The Slow and Savory Review
Rabbit Food. That's what carnivores generally call vegetarian fair, and a fair enough accusation it once was. Many a fledgling vegetarian will make the mistake of partaking in various types of salad before feeling a bit bored with their menu selection at even the finest of establishments. But as Brandy has learned over the past few years, Chicago can be a vegetarian's paradise if you where to look.
Enter the headquarters for foodie vegetarians everywhere, The Chicago Diner, which has been serving all vegetarian cuisine since 1983 in the form of familiar, comforting diner favorites like Chicken Fried Steak and Nachos. Many a meat eater has been converted on these holy grounds, and Brandy, a lover of most meats, decided it was time to brave the tofu, the seitan, and the textured vegetable protein to discover the truth about this Lakeview staple.
On first impressions, Chicago Diner has done everything to make you feel like you've entered just your average diner on Main Street, USA. Red, black, and chrome is the color scheme, with neon lights and high booths added in for an even more nostalgic feeling. Though a bit small and cramped, which might make for uncomfortable seating on a busy day, Brandy was able to seat herself at a table with an adequate amount of elbow room.
First off, as she was sadly suffering with a sore throat, Brandy eyed up the milkshakes and ordered herself one of the Vanilla Chai variety. Believe us, dear reader when we tell you that our normally more vocal lady's only note was "Heaven." After a little more pressing, we eventually got out of Brandy that this shake was utter perfection in both texture (thick and creamy, but not so thick that it couldn't be drunk through a straw) and flavor (a brilliantly fine mix of spice and sweetness with subtle floral notes from the vanilla). Brandy also came up with a very odd theory when asked if she had wanted to order another. "No," she said, "This is the sort of thing I would only get once a year. It's so special, so magical that to have it over and over again would somehow bring it down to the level of common food, and that cannot happen."
For her entree, Brandy decided to go all out veggie and ordered the Breakfast Bowl with soy sausage and scrambled tofu. She was rather disappointed to see how sloppily plated the dish was, with gravy splattered on the sides of the plate and no color other than a few small bits of bell pepper to liven up the dish. The biscuits that topped the hash were a lovely texture, but rather bland. This was helped by the country gravy that covered everything, though for someone like Brandy who is a little sensitive to herbs, the flavor proved to be a bit over powering. The sausage was rather nice and chewy, while the tofu was light and fluffy, almost indistinguishable from the real things. The potatoes were also cooked perfectly, though Brandy could have done with bigger pieces. All in all though, a rather bland dish.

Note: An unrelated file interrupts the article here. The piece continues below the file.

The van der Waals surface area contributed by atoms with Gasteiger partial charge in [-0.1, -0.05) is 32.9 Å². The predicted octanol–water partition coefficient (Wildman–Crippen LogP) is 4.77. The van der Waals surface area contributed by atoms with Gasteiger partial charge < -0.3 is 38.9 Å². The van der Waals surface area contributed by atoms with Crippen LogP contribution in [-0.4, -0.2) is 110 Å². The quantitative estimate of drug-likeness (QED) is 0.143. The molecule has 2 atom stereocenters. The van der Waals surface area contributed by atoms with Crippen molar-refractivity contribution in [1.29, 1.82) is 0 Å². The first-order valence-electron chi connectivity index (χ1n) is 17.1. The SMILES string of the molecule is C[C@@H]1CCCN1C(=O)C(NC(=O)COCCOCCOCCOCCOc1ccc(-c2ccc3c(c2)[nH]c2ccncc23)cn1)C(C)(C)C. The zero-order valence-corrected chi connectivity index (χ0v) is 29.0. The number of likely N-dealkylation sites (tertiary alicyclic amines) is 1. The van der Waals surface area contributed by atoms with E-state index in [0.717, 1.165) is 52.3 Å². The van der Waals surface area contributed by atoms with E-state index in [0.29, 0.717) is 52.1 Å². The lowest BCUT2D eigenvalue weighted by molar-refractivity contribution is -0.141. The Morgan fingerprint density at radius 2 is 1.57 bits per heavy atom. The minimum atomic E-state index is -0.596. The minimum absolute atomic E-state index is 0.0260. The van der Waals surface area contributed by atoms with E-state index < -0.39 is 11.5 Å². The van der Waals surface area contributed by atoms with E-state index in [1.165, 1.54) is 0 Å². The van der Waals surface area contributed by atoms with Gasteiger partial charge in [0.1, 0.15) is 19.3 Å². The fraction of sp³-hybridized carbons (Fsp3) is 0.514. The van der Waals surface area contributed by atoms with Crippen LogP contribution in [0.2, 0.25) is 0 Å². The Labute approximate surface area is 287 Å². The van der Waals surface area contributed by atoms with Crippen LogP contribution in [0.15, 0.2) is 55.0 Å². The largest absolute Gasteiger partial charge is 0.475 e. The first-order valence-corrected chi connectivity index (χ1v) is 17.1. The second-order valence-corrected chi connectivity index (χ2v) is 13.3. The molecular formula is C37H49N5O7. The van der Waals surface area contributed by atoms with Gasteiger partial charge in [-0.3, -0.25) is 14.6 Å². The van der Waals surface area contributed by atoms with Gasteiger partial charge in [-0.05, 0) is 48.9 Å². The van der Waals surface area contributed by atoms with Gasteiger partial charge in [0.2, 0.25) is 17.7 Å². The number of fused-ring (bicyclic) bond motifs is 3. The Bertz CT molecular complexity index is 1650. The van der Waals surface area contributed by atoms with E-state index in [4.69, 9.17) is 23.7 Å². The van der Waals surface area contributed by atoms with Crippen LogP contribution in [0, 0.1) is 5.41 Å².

Sadly at this point, Brandy's sore throat got the better of her. She longed to try one of Chicago Diner's famed desserts, though, so she decided to take a meal to go for when her esophagus had decided to cooperate.
She ordered one of Chicago Diner's signature dishes, the Radical Reuben with a side of sweet potato fries. The fries, even after re-heating, still had a lovely crisp on the outside and a supple softness of the inside. Somehow, these fries tasted a bit more savory than a typical sweet potato fry, but Brandy greatly enjoyed the contrast. Brandy was hard pressed to tell the "meat" on this sandwich from real corned beef, as the texture, flavor, and even the look of it was spot on. The sauerkraut provided a nice tangy contrast to the sweet grilled onions and peppers (an unusual, but bright addition to a classic Reuben) and the cheese (she did cop out here a little and asked for dairy cheese) had melted wonderfully into the pungent marble rye.
At last, the dessert; a chocolate chip cheesecake. Here, a few points were added back on for plating, as even in the to-go box a nice drizzle of chocolate had been applied. The crust seems to be made of crushed nuts, rather than the traditional graham cracker, which proved to be a looser, more crumbly texture. The chocolate layer on top was divinely soft and rich, with an almost fruity flavor. The cheesecake itself was creamy with just a little bit of sourness for good measure. Brandy appreciated its slightly dense texture, as she finds fluffier cheesecakes not quite decadent enough.
Though she won't be switching to vegetarianism any time soon, Brandy did enjoy her encounter with so called Rabbit Food this week. For as she put it, "If this is what the rabbits are eating, then I want to be one in my next life."
The Short and Sweet Review